Cursors, Part 2: The text cursor

Date 2018-11-28

This is the second post in a series about cursors. It prepares the right data structure to write an editor for a single line of text.

Disclaimer: cursor is a library based off the concepts outlined in this blog post. It originated in the work on smos, a Purely Functional Semantic Editor.

Motivation: A text cursor separate from a list cursor

A text cursor is a cursor for a single line of text. One could be tempted to define a text cursor as a specific case of a list cursor:

type TextCursor = ListCursor Char

However, this is problematic when we are trying to describe pieces of text that fit on one line. Here is an example of an invalid TextCursor according to the above synonym:

  { previous = "hello\n"
  , next = "world"

Indeed, there must not be any newlines among the characters in the cursor. If there were CharacterThatIsNotANewline type, then we could use that, but in the absence of such a constrained version of Char, we will opt for testing instead of typing. This presents a nice opportunity to show off validity-based testing.

The best way to deal with this problem is to wrap ListCursor Char in a newtype as follows:

{-# LANGUAGE DeriveGeneric #-}
import GHC.Generics (Generic)
newtype TextCursor = TextCursor
  { unTextCursor :: ListCursor Char }
  deriving (Show, Eq, Generic)

, add an internal variant to it using a Validity instance.

import Data.Validity

instance Validity TextCursor where
  validate (TextCursor lc) = mconcat
    [ genericValidate lc
    , decorateList (rebuildListCursor lc) $ \c ->
        declare "The character is not a newline character" $
          c /= '\n'

Here, genericValidate takes care of recursing into the newtype in case ListCursor Char would have any internal invariants because then they should also be satisfied. The decorateList :: [a] -> (a -> Validation) -> Validation function allows us to specify how to validate all elements of a list using some nice decoration in the error message. Here we specify that the characters in the underlying ListCursor must not be newlines.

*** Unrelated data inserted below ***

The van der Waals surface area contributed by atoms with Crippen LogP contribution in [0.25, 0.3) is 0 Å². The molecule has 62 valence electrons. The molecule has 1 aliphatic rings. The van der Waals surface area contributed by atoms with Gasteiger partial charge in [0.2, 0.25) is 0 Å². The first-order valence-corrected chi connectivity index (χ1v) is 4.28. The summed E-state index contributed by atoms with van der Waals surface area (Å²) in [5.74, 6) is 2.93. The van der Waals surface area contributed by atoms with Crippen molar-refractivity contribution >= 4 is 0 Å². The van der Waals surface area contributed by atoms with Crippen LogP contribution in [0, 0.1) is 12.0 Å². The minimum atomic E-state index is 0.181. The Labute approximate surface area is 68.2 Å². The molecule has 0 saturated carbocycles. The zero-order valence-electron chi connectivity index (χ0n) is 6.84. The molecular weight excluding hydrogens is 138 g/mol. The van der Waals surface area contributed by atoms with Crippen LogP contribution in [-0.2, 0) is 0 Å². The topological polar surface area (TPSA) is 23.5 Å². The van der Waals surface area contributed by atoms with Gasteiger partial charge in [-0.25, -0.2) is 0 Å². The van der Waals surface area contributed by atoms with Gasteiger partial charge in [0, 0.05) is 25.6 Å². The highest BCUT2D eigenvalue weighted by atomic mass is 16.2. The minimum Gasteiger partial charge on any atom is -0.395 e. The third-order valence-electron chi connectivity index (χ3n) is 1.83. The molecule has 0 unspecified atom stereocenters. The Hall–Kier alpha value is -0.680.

Now we can use validity's constructValid :: Validity a => a -> Maybe a to make a smart constructor:

makeTextCursor :: Text -> Maybe TextCursor
makeTextCursor = constructValid . makeListCursor . T.unpack

This way, we do not have to define any of the invariant checking twice.

Example manipulation functions and testing

Most of the functions to manipulate TextCursors can be define to defer to the corresponding functions for ListCursor Char. To make sure that this actually produces correct results, we set up some validity-based tests.

First we need to define generators for TextCursor. Because TextCursor has a Generic instance, that involves no more than the following single line:

instance GenUnchecked TextCursor

Now we have a generator (genUnchecked) that can generate TextCursors that aren't necessarily valid. The next line then gets us a generator for valid values (genValid):

instance GenValid TextCursor

Incidentally, these two lines also get us free shrinking for TextCursors (shrinkUnchecked and shrinkValid).

Now we can test the relevant functions, textCursorInsert :: Char -> TextCursor -> TextCursor for example, to make sure that it maintains the TextCursor invariants:

import Test.Validity
import Test.Hspec

describe :: Spec
desrcibe = do
  describe "textCursorInsert" $ 
    it "produces valid text cursors" $
      producesValidsOnValids2 textCursorInsert

When we run this test suite, we soon notice that inserting a '\n' character into a TextCursor produces an invalid TextCursor. This must not happen, so we change the type to allow for failure: textCursorInsert :: Char -> TextCursor -> Maybe TextCursor and allow textCursorInsert to fail:

textCursorInsert :: Char -> TextCursor -> Maybe TextCursor
textCursorInsert '\n' _ = Nothing
textCursorInsert c tc = Just (tc & textCursorListCursorL %~ listCursorInsert c)


Text cursors are available in the cursor package on Hackage. Cursors originated in the work on Smos. This post is part of an effort to encourage contributions to Smos. The simplest contribution could be to just try out smos and provide feedback on the experience. Smos is a purely functional semantic editor of a subset of YAML that is intended to replace Emacs' Org-mode for Getting Things Done.

Picosmos: Writing a simple single-line text-editor with brick.

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